After the summer, I drove back to Los Angeles. I didn't know what direction to take with my life at that time so I started to work at Recreational Equipment Incorporated in Northridge, California as a bicycle assembler - the bottom rung in the shop. After a few months the Mater Technician - the top dog in the shop - decided that he was going to be moving on. The managerial staff decided to give me a chance and offered me his position. I was more than elated; I was shocked! The best part about the promotion was the chance to attend Barnett's Bicycle Institute in Colorado Springs, Colorado. There, about 15 other REI Master Tech's and I learned everything you could ever want to know about bicycles - and then some. It was like a dream come true! I came back to REI and honed my skills for the following three years.

Working at REI allowed me to pursue my love of cycling, camping, climbing, hiking, and skiing to higher levels, and also allowed me to develop new interests such as telemark skiing, snow shoeing and mountaineering. By talking to my coworkers and customers, attending clinics offered by the companies to explain how their products worked, being an official product tester, being in charge of the shop and having to deal with all the repairs of the rental equipment and customer's equipment, and by just getting outside and using gear as much as possible, I acquired a vast knowledge about the variety of outdoor products available and how to use them.

While working at REI, in the winter of 1995, I made a successful solo thee-day grueling ascent of Mount Whitney, becoming the first person to reach the summit that year. I was once again one of the first people on the summit in 1998. Jamie Binachini, two other friends and I spent the night on the summit to usher in the New Year. I also participated in, and completed, the 8,000 meter Challenge, a 24-hour endurance race up and down the three highest peaks in Southern California. I completed it once more in 1997 when I was lucky enough to be, by chance, in L.A. at the time of the event and got to join the REI team once again.

After about two and a half years the call of the road began whispering in my ear. About that time, my good buddy from USC, Chris "Cutty" Cutler, and his girlfriend were taking off to S. Korea to teach English for three months and then travel around S.E. Asia. I had dinner with them the night before they left, and told them to drop me a line if they had a good time. Sure enough, a couple of months later I got a postcard in the mail telling me to come on over. I decided to take the plunge, and gave REI about two months notice. During that time, I got my things in order and made one last bike tour in America before I headed off into the unknown. I did a four-day, 562-mile, fully loaded, sprint from San Francisco to Los Angeles.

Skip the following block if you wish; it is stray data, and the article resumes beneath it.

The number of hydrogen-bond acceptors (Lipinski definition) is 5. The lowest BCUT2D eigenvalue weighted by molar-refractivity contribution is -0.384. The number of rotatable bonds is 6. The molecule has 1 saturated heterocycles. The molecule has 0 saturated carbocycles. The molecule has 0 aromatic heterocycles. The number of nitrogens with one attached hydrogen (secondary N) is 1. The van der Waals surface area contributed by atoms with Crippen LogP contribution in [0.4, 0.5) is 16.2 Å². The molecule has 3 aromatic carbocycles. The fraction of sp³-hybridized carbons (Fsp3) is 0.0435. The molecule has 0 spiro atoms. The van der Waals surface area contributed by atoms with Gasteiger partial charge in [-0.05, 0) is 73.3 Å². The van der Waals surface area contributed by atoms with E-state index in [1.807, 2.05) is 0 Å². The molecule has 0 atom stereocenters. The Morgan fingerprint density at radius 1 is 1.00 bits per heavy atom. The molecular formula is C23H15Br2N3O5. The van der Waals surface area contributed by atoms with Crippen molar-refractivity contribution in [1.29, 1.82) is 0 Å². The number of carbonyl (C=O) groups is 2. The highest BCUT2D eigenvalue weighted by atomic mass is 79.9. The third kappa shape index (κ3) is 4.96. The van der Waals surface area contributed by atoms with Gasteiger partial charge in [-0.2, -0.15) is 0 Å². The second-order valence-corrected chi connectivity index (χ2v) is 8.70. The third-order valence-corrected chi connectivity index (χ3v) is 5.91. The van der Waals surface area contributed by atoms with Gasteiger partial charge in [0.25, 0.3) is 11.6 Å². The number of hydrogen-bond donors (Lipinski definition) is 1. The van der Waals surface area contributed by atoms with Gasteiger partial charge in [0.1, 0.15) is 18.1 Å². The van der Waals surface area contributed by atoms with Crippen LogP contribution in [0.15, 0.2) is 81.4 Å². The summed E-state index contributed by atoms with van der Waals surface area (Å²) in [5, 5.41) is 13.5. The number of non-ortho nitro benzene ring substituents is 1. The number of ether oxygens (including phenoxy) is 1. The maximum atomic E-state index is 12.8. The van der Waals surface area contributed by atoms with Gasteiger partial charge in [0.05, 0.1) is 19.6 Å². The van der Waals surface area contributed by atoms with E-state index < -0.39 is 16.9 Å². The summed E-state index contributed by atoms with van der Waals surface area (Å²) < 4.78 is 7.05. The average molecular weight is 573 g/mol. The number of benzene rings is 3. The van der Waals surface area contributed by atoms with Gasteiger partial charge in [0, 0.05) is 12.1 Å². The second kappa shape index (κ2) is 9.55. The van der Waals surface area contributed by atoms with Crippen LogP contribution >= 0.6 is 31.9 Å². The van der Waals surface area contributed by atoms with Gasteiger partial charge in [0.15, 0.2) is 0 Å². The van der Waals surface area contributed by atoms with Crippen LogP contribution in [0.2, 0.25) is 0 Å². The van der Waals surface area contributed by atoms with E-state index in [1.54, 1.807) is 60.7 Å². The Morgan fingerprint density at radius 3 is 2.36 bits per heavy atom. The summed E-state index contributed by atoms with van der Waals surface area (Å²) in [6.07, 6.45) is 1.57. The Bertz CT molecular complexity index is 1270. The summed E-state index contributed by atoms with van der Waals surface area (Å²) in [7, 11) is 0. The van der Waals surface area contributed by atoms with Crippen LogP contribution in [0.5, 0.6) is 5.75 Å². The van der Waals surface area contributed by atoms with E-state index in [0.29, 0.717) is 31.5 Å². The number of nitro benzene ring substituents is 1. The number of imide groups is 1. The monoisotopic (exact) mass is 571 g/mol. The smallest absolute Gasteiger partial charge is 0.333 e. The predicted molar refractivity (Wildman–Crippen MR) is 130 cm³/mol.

In January of 1997, Richard Nason, Jamie's and my other best friend, and I took off to Korea. My primary job has been teaching English; I've taught doctors at various hospitals, executives at Samsung Fire and Marine Insurance Co., and officers and petty officers for both the Korean Navy and Korean Army. I've also been the distributor for Seven Cycles since 1997 and Ellsworth Cycles since 2000 - even though I was living in a foreign country I had to do something that related to bicycles!

While living in Korea, I've had the opportunity to tour throughout Korea, and in Thailand, China, Taiwan, Cambodia, and E. Malaysia (Borneo).

Over the years, all of these experiences, and the knowledge gained from them, has enabled me to develop my body into what my friends call "a machine" - I seem to possess the unusual ability to pull of the physically impossible.

My main duties on this tour will be choosing, organizing, and maintaining the gear and the bikes so that we have minimal technical difficulties along the way, route planning (but if you join us, please don't blame me if we make a wrong turn J), nutrition - making sure that our bodies get the proper nourishment for the amount of cycling we'll be doing, and overall heath - making sure we get the proper vaccines and take all the preventative measures along the way to keep us health, happy and smiling.

My hope for this journey will be to introduce people to, and bring attention to the wonderful world of cycling, and more specifically, bicycle touring. The bicycle is by far the best means to travel. It is environmentally friendly; it's quiet so it's non-threatening to animals; it's fast enough so that you can cover ground, but slow enough so that you get to really interact with your surroundings; It keeps you healthy and increases strength; and most of all it's just plain fun!